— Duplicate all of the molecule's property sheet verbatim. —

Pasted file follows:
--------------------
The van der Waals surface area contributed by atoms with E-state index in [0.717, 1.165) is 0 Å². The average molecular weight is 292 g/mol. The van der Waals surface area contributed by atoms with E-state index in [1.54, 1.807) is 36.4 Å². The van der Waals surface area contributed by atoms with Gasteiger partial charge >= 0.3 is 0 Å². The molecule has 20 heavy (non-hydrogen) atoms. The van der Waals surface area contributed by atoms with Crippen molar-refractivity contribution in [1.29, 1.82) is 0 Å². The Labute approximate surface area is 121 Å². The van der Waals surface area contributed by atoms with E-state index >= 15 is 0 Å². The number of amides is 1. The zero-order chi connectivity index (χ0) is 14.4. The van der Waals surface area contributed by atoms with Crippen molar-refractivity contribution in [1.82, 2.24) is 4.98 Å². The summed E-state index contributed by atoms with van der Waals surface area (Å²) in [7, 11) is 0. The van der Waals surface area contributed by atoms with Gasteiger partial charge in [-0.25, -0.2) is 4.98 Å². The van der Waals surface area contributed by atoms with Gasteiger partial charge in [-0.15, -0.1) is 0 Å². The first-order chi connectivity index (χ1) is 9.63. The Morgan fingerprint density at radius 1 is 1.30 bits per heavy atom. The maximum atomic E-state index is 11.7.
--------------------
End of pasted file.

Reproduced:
The van der Waals surface area contributed by atoms with E-state index in [0.717, 1.165) is 0 Å². The average molecular weight is 292 g/mol. The van der Waals surface area contributed by atoms with E-state index in [1.54, 1.807) is 36.4 Å². The van der Waals surface area contributed by atoms with Gasteiger partial charge >= 0.3 is 0 Å². The molecule has 20 heavy (non-hydrogen) atoms. The van der Waals surface area contributed by atoms with Crippen molar-refractivity contribution in [1.29, 1.82) is 0 Å². The Labute approximate surface area is 121 Å². The van der Waals surface area contributed by atoms with E-state index >= 15 is 0 Å². The number of amides is 1. The zero-order chi connectivity index (χ0) is 14.4. The van der Waals surface area contributed by atoms with Crippen molar-refractivity contribution in [1.82, 2.24) is 4.98 Å². The summed E-state index contributed by atoms with van der Waals surface area (Å²) in [7, 11) is 0. The van der Waals surface area contributed by atoms with Gasteiger partial charge in [-0.25, -0.2) is 4.98 Å². The van der Waals surface area contributed by atoms with Gasteiger partial charge in [-0.15, -0.1) is 0 Å². The first-order chi connectivity index (χ1) is 9.63. The Morgan fingerprint density at radius 1 is 1.30 bits per heavy atom. The maximum atomic E-state index is 11.7.